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Green Patriot Posters Response

The following is a reading response to Green Patriot Posters, a chapter within Andrew Shea’s Designing for Social Change: Strategies for community-based graphic design.




To be completely frank, none of the cases in the text interested me at first glance. They all seemed rather small-scale and specific, something that is uninteresting to me and also does not pertain to my fictional design practice. Perhaps this small-scale nature is prevalent in all the cases so that the writer can dive into detail without alienating the reader, or because large-scale operations would not be interested in taking part in this research project, or because the theme of the text overall is small-scale things – I’m not sure.

The only one I found remotely interesting was the Green Patriot Posters case. It revolves around a national (however the scope is narrowed to Cleveland for sake of the text) ad campaign about global warming awareness. The campaign was designed by Michael Beirut of Pentagram.

The ads were placed on public buses and depict a green silhouette of a revolutionary war soldier with bold text that usually states something like “This Bus Is an Assault Vehicle in the Fight against Global Warming”. As Beirut explains, he wanted to decontextualize environmentally friendly activities as something irrelevant, forgettable, and passive and give it a new coat of paint which instead portrays a heroic and brawny persona.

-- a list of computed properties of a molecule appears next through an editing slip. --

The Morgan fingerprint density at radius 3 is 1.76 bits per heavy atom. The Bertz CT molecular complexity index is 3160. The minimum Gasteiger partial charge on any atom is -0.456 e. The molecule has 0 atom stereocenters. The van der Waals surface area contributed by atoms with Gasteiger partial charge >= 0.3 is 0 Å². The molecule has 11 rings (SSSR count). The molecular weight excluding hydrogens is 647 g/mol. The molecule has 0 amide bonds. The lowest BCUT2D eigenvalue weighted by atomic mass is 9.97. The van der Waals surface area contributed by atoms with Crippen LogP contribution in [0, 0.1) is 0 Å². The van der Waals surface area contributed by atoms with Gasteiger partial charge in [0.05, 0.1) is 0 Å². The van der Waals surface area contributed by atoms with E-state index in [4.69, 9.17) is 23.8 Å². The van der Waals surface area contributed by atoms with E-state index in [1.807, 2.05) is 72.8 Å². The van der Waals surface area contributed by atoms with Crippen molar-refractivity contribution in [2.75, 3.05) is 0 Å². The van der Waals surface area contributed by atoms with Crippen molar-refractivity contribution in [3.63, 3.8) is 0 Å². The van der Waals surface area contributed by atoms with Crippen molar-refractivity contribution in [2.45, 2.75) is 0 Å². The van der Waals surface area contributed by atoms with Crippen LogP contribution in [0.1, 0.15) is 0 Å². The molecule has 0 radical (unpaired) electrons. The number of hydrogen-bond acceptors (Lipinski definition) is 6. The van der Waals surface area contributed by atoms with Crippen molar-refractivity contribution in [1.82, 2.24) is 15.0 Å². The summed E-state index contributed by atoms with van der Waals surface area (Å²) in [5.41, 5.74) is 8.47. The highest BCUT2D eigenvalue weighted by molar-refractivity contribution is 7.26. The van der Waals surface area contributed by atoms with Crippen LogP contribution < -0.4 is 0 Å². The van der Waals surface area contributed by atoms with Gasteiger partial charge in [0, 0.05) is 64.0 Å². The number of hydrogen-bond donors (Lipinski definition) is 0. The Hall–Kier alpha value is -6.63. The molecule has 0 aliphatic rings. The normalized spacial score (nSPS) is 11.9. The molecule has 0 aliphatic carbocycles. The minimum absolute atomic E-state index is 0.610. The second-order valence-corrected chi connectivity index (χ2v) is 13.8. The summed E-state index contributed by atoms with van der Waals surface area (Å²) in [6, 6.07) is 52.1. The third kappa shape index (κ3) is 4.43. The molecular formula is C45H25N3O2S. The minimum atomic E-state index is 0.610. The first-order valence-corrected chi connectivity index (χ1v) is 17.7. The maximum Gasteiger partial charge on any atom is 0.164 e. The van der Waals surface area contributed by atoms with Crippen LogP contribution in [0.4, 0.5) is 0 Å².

After an assessment on how well the ad campaign performed, it was clear (at least in my eyes) that it proved to be somewhat of a failure. It was found that most people ignored the ad altogether, and those who did pay attention were either confused to its meaning or dismissed the environmentally-friendly message, something that the ads were designed to combat.

In retrospect, Beirut stated that he and his team should have spent more time learning about the city and how to best communicate a message throughout it. This case serves as a message that no matter how good an ad campaign might seem, it holds no value if it is ineffective in the community in which it is meant to act in.

In my opinion, the ad was interesting. I do agree with the fact that environmentally-friendly messages are often easily dismissed, which logically is strange but I think we all are perpetrators. In the modern age, I believe it becomes more and more difficult for advertisers to get society to pay attention to them in a traditional way. I don’t know the last time I looked at an ad on the side of a bus and dwelled on its contents for more than a few seconds. If anything, this reading applies to me, or any designer, that will be trying to get an audience to listen to them and act based on their message; whether its to buy a specific product or donate to a good cause.

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